The Bikini Mosaic at Villa Romana del Casale, Sicily

This is a detail of one of the many floor mosaics found at the fabulous early fourth-century AD Villa Romana del Casale near Piazza Armerina in central Sicily. The villa was palatial in scale and dazzling in its creature comforts and decorations, both on the walls and on the floors. Every important room had figural mosaic floors, while lesser rooms had mosaics of elaborate geometrical or floral motifs.

Throughout the villa, the imagery was light-hearted, with an assortment of amusing motifs popular with patricians: hunting, public entertainments and scenes of putti (naked cherubs, with or without wings) shown in adult occupations.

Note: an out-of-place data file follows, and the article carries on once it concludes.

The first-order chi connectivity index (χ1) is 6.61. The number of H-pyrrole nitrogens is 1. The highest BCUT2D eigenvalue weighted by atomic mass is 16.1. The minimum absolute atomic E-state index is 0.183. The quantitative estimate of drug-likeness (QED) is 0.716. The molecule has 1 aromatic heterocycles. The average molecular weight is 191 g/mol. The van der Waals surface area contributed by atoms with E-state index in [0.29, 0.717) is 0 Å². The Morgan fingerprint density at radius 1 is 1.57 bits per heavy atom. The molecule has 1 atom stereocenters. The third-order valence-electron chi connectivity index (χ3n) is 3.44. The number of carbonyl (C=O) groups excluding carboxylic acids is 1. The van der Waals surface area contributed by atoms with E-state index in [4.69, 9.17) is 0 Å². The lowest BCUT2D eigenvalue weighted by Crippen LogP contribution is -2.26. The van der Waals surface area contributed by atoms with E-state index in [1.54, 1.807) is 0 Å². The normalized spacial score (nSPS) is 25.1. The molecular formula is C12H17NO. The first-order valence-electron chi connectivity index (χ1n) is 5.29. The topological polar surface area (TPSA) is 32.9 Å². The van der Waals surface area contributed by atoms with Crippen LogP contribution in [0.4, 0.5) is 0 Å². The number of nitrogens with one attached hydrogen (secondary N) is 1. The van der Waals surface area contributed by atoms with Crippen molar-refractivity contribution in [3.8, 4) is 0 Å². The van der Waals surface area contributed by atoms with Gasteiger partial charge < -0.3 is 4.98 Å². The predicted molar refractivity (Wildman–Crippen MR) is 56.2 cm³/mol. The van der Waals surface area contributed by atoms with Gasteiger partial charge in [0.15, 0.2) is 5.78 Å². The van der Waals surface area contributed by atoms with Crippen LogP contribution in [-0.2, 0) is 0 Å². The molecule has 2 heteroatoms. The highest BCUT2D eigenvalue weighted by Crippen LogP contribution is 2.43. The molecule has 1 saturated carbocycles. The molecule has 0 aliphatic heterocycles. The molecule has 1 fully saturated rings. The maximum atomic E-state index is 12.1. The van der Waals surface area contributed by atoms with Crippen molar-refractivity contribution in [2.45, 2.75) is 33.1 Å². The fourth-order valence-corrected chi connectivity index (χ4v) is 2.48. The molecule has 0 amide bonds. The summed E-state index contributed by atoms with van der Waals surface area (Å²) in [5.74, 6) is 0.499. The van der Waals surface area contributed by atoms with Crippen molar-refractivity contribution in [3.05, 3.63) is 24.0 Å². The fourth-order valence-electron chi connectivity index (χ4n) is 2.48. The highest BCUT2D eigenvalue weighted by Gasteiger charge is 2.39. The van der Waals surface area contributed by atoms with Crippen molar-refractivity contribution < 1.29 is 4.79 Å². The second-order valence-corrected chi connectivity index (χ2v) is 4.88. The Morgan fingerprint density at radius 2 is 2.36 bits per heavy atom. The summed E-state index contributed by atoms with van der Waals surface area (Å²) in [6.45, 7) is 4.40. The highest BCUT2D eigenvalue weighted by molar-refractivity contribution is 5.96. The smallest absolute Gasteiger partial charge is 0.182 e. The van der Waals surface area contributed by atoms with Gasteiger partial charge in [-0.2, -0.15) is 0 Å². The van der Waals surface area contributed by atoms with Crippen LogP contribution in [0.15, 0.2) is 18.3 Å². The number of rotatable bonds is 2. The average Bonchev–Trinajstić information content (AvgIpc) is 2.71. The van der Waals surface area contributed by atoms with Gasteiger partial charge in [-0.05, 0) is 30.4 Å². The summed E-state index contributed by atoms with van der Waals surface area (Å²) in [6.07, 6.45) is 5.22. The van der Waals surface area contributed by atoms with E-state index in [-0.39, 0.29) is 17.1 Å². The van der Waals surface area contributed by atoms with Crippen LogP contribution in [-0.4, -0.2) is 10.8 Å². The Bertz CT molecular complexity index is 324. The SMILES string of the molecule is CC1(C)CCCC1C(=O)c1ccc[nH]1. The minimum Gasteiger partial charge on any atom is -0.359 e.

Athletic contests could involve either men or women. This example is famously the latter, not least because of the precocious appearance of the bikini. Although there were serious Olympic Games for women, we may presume a less lofty motivation for the appearance of this motif in the floor mosaics of an elite villa; it was added later than the rest of the floors in the villa, indicating a patron with specific requirements.

The Late Antique date is obvious in the figural style: although idealised figures would have been appropriate for this athletic topic, we see instead the stiff, stylised figures of the fourth century AD.

The whole mosaic occupies a space 5’7” long (180 cm).

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